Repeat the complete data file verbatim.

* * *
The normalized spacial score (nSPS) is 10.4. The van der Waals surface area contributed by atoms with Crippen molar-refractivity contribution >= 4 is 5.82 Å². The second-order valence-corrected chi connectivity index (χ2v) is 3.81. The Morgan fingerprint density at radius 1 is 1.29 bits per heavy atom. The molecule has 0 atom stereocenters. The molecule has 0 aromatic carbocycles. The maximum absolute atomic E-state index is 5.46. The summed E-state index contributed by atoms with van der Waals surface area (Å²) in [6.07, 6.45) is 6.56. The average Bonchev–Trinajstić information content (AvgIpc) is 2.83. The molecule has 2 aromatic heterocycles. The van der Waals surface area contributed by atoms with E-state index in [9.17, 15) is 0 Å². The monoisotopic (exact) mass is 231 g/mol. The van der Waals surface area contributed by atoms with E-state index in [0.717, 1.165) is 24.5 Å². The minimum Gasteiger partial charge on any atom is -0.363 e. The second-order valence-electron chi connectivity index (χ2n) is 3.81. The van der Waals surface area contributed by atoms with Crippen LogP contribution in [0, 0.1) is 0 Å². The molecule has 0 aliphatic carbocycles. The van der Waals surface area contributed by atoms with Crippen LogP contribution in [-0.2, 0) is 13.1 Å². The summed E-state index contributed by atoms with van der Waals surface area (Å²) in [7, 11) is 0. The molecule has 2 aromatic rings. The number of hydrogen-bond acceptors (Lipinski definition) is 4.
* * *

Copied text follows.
The normalized spacial score (nSPS) is 10.4. The van der Waals surface area contributed by atoms with Crippen molar-refractivity contribution >= 4 is 5.82 Å². The second-order valence-corrected chi connectivity index (χ2v) is 3.81. The Morgan fingerprint density at radius 1 is 1.29 bits per heavy atom. The molecule has 0 atom stereocenters. The molecule has 0 aromatic carbocycles. The maximum absolute atomic E-state index is 5.46. The summed E-state index contributed by atoms with van der Waals surface area (Å²) in [6.07, 6.45) is 6.56. The average Bonchev–Trinajstić information content (AvgIpc) is 2.83. The molecule has 2 aromatic heterocycles. The van der Waals surface area contributed by atoms with E-state index in [9.17, 15) is 0 Å². The monoisotopic (exact) mass is 231 g/mol. The van der Waals surface area contributed by atoms with E-state index in [0.717, 1.165) is 24.5 Å². The minimum Gasteiger partial charge on any atom is -0.363 e. The second-order valence-electron chi connectivity index (χ2n) is 3.81. The van der Waals surface area contributed by atoms with Crippen LogP contribution in [0, 0.1) is 0 Å². The molecule has 0 aliphatic carbocycles. The van der Waals surface area contributed by atoms with Crippen LogP contribution in [-0.2, 0) is 13.1 Å². The summed E-state index contributed by atoms with van der Waals surface area (Å²) in [7, 11) is 0. The molecule has 2 aromatic rings. The number of hydrogen-bond acceptors (Lipinski definition) is 4.